Thoughts on Our Theological Task #4
God’s greatest gift to humanity is the fact that God chooses to interact with us directly. One of the most incredible and obvious manifestations of that choice is the flesh and blood incarnation of Jesus Christ. God chose to enter the world as one of us to teach us and guide us. Jesus lived a life immersed in God’s grace, pouring himself out for those around him and for all of us who followed them. Jesus modeled life, death, and resurrection for us all.
Thoughts on Our Theological Task #3
As Methodist people, we are all charged to apply ourselves to working hard to come to grips with the truths surrounding our doctrine and belief. We are not allowed to simply push the responsibility for serious consideration off onto our clergy, bishops, conference delegates, and lay leaders.
Thoughts on Our Theological Task #2
As Methodist people, this paragraph calls us to question expressions of faith. We are not to assume that the way that expressions of faith were held by the generations before us is the way that we should hold them in the present. We are charged to challenge the validity of our denomination’s expressions of faith in light of our own lived human experience and current understanding of the world. We are to struggle with our doctrines to be certain that they reflect love and that they are both understandable and credible to the people of this day and age.
Thoughts on Our Theological Task #1
I am unhappy with the outcome of the 2019 Called General Conference (#GC2019) for many reasons. One of the aspects of the conference that I find quite upsetting is my impression that, although much of the debate centered around the retention or rejection of very specific passages within the Book of Discipline of the United Methodist Church (the “Discipline”), the debate itself, both in form and in content, strayed far from the wisdom contained in the Discipline itself.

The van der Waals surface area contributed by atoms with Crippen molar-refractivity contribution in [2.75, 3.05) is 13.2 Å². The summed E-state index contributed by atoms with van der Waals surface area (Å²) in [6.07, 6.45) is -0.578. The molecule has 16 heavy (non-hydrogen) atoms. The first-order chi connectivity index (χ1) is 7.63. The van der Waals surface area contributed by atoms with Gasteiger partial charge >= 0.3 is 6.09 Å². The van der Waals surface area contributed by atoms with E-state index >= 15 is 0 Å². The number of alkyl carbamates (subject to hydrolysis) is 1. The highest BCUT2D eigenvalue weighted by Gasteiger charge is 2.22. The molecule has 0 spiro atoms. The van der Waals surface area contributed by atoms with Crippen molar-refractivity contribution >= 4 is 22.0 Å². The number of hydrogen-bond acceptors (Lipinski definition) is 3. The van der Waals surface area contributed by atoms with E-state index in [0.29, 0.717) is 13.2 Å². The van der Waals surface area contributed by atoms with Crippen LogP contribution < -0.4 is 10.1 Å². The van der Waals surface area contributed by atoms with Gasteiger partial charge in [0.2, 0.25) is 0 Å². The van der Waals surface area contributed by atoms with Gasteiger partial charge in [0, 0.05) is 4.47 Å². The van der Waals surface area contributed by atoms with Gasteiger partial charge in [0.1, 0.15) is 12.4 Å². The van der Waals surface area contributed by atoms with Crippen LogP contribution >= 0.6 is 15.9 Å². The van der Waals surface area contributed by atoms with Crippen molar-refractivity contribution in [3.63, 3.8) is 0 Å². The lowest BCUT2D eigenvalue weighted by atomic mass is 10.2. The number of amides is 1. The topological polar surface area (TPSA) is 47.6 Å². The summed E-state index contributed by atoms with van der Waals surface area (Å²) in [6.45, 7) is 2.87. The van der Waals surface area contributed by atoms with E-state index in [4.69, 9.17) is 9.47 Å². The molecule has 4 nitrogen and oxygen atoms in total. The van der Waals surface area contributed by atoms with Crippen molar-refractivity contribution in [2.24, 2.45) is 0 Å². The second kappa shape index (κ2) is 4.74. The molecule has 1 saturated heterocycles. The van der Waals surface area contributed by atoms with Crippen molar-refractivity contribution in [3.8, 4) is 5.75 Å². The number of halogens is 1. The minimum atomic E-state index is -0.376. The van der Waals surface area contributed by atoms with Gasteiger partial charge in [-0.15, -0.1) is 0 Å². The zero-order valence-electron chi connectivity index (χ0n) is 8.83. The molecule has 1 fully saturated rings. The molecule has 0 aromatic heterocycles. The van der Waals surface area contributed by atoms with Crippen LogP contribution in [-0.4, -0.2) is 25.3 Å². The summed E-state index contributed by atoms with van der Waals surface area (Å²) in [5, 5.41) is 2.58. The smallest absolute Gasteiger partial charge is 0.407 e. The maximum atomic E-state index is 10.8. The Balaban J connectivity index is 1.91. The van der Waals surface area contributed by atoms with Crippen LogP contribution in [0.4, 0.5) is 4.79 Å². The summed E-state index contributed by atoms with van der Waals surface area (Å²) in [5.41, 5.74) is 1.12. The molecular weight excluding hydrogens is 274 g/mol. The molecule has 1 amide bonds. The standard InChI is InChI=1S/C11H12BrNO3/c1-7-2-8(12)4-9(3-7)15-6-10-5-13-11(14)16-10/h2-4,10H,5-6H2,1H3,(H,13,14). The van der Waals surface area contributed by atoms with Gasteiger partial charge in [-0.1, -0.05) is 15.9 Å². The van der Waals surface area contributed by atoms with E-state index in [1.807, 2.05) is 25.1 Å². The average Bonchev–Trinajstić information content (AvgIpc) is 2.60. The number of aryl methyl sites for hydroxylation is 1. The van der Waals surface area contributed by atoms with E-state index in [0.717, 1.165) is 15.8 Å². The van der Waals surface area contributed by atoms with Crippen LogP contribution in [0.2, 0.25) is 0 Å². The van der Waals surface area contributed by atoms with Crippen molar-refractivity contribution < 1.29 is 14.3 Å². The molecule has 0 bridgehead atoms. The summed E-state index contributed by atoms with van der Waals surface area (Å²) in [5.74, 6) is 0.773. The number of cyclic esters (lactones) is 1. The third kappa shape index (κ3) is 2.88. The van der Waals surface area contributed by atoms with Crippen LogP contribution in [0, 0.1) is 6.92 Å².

As a contemplative myself, I am always interested when people talk about silence. For most, a time of silence is about withdrawal from the everyday world for a time of introspection. It is quite common for people to describe a time of silence wistfully, as if it were some unachievable goal. When I suggest getting up a little earlier, or going to bed a few minutes later, or setting an alarm during the day, people often smile and set the idea aside, unwilling to devote any time in their schedule for something as self-indulgent as a quiet time for themselves.
With Dr. Larry Duggins, Dr. John McKellar, and Dr. Todd Renner
The Parable of the Sower
A Book Review by Larry Duggins
As I was searching for an audio book to ride with me on my annual summer trek to Asheville, I stumbled upon The Parable of the Sower by Octavia E Butler. I was hoping to find something written by someone who has a different life view than my own and Ms Butler was an African-American author winner of a Hugo, a Nebula award and a MacArthur Fellowship. Pretty strong credentials. Read more
Two Views on Homosexulaity, the Bible and the Church
A Book Review by Larry Duggins
As part of my personal analysis of the Way Forward issues, I went in search of a good book that fairly deals with the various arguments around the human sexuality issues without screaming at me about them. Read more.
Returning from Camino
A book review by Larry Duggins
Alexander Shaia is a wise and experienced man with a fascinating combination of lived and acquired knowledge. He has studied hard to build a wonderful base of psychological, theological and anthropological knowledge, and he has tempered those with the life experience of an immigrant and a pilgrim. Read more.
Heart and Mind
by Larry Duggins
Occasionally, I will read a book that sticks with me – I think about it throughout a day or a week or a month, and I randomly find myself turning over its ideas as I walk through life. Alexander Shaia’s Heart and Mind: The Four-Gospel Journey for Radical Transformation is such a book.
Paul: An Apostle's Journey
A book review by Larry Duggins
Douglas Campbell’s new work on Paul is a very readable survey into the writings of Paul. Dr. Campbell, a Duke New Testament professor who will be a key player in their new Certificate in Missional Innovation program, has written a book for the rest of us - clear, understandable and to the point. Read more